In 1967, Shirley Temple Black ran for the United States Congress on a platform of urging more American involvement in the Vietnam war. Her debate was good but she did not win the election. Although she lost the election, she was still determined to somehow make a difference. She attributed to some political cartoons and still remained active in Republican politics. Shirley Temple Black began serving as a United States Representative. She was even an ambassador to Ghana and Czechoslovakia. She was always proud and determined to make a difference in her work as a U.S. Representative doing whatever she could to help.

A quote she once stated says "Shirley Temple doesn't hurt Shirley Temple Black. Shirley Temple helps Shirley Temple Black." Regardless of who she was in the past, she wanted everyone to realize she was way more than just a child star of the 1930's, but she could also make a difference in her political life as well. She was a woman of great drive and determination. From her famous child star days until her proud United States Representative days, she has always remained an influential icon of America known first for her curly ringlet hair and last for her government achievements.

Women In World War II

Women in World War II

World War II took such a toll on the United States of America. Women were the vital point in the success of the war. They were the vital point because they were the ones supplying the men overseas with supplies; such as weapons, food, health supplies, etc… The problem with all the women working in the factories to assist their husbands or fathers was that once the war had ended they had to give up all their jobs and give them back to the men. This caused an outrage among most women because they wanted a job, they needed a changed from the traditional society they have been living. The returning soldiers wanted society to go back to normal, therefore by 1939, two million young girls found employment in domestic service at 25p a week. Some women still looked for work, and they found employment in the Civil Service as a teacher and nurse. Women in the force were not allowed to be engaged in military services and marriage, so once one option began the other was lost. Women were asked again to work in the factories, but this time was different. The items they were asked to make ranged from ammunition to uniforms to airplanes. Women of the factory put long hours into their work, some had to establish a better means of transportation to work. People that did not have very much money were left to live within the factories they work in to make a profit from the long tasks.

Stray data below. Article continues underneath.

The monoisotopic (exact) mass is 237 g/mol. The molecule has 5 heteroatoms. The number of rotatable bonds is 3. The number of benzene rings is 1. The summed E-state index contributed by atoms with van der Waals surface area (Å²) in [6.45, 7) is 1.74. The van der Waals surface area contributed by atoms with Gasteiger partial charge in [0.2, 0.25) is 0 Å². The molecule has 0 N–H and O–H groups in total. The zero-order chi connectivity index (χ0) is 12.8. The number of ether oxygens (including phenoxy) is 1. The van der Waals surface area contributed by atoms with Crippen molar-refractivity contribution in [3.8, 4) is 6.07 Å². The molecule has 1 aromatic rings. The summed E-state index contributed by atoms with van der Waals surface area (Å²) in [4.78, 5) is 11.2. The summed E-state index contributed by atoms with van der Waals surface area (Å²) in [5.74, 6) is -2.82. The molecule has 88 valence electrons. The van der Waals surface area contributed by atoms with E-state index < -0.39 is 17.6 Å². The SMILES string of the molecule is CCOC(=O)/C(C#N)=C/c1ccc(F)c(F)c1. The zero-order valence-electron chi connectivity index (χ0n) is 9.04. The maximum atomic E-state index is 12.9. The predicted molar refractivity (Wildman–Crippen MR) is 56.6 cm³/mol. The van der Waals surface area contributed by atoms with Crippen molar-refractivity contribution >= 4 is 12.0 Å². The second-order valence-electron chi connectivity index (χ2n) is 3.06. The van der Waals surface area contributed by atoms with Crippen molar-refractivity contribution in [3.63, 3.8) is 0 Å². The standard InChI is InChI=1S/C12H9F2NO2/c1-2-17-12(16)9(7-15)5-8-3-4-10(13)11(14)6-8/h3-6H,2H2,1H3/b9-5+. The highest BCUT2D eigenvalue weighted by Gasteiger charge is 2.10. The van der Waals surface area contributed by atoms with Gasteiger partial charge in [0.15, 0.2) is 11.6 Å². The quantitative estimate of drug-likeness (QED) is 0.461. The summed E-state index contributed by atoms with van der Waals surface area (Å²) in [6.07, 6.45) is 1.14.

Women wanted to have rights that they didn’t before so they were willing to do whatever it took to earn the rights they are owed. Women went on strike in the year 1943, at the Rolls Royce factory, this outraged men all around the states. The men seen this strike as unpatriotic and were pelted with rotten eggs, and inedible tomatoes. This riot of pelting lasted until the men soon realized that they were getting paid less than a unskilled labor man. During the Blitz on London, women became another important job. They were a part of the “Women’s Voluntary Service”. The WVS provided firefighters with refreshments and tea when the clear-up of the raid had stopped. The WVS consisted of one million members by the end of 1943 of which the organization started. The WVS consisted of mostly elder women, than younger women because the young women were already in the factories providing as much help as they can give. The WVS also provided as much assistance as they could and did whatever was needed of them. The WVS took in members of people that were homeless from the German bombings.
            A very intriguing task that women were apart of during WWII was they were asked to perform Secret Agent tasks. The tasks they were given ranged from various locations, but they were to gather as much intelligence as they could to support the allies and report back. This task for women was very risky, because women were not taken to be very high on the chain for importance so if they were caught at any time they were either tortured for information or worse, death.  
-Henry Piatek